Confirming I Was A Woman Was Like Telling Me I Am A Black Person
This letter is part of our inaugural editorial series, “Letter to Myself,” in which NewNowNext asked 40 remarkable queer people to write a note to their younger selves.
I do not remember when exactly I decided to make the choice of being myself. Why? Because it was never a choice to begin with.
All I remember now is how much people wanted it to look like a choice and also the rejection from people who surrounded me when I told them I was a woman.
The transition for me was smooth. The doctors confirming I was intersex and a woman was like telling me the obvious, that I am a black person.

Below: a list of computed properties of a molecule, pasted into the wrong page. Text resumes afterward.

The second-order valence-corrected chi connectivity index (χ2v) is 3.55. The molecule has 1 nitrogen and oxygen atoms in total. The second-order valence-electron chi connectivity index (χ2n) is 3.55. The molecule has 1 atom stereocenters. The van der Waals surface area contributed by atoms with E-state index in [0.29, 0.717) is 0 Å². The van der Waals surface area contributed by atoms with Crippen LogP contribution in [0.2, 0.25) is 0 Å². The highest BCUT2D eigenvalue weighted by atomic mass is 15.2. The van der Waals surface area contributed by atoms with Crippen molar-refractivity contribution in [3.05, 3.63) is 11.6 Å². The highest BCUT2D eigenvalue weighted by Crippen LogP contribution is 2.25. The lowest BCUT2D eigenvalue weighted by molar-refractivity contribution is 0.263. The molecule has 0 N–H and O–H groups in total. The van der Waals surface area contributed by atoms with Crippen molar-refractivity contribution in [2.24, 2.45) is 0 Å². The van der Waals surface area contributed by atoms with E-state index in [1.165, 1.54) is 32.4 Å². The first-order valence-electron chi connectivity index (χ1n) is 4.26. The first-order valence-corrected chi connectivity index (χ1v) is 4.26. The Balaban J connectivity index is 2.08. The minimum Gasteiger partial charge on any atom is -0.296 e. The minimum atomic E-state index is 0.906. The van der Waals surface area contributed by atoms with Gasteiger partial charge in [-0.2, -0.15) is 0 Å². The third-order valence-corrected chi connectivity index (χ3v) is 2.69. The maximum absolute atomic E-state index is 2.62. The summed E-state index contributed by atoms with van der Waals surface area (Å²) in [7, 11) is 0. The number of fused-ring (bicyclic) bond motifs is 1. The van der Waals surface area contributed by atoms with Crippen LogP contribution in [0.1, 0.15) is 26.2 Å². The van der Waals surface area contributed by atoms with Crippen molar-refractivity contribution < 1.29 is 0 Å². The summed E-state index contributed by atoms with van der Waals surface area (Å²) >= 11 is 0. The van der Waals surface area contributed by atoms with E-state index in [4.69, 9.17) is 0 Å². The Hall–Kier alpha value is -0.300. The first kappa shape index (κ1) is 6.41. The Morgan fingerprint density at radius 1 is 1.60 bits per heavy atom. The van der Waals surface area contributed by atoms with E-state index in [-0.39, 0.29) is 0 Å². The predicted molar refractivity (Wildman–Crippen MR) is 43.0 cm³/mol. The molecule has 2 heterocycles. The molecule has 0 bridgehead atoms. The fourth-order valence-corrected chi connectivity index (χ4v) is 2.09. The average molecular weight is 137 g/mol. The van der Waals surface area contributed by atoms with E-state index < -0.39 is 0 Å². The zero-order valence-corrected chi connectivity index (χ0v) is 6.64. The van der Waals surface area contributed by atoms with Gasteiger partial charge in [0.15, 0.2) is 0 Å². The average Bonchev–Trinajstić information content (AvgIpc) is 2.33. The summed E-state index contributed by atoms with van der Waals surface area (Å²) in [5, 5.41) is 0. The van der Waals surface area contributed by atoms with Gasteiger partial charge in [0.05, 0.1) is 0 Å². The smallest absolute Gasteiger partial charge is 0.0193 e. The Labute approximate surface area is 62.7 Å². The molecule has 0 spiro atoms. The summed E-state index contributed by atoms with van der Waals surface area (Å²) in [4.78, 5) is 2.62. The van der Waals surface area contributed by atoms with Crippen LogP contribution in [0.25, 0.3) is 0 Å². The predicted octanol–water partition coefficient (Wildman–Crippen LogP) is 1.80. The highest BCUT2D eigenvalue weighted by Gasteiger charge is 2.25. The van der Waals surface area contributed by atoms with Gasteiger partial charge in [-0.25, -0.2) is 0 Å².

I would tell my younger self to love herself even more because if I did without hesitation I wouldn’t have suffered like I did. The rejection instilled a lot of self-hate in my soul and this invited negative energies from people toward me.
Choice sounded like a privilege at the time. Had I been able to choose my life and who I am, I think I would have wanted to just be “normal,” so that when I walk no one points a finger at me or talks about me.
Today, I know that my life is meant to inspire someone, bring joy to someone, bring clarity to someone, and that is the greatest gift anyone can ever be.
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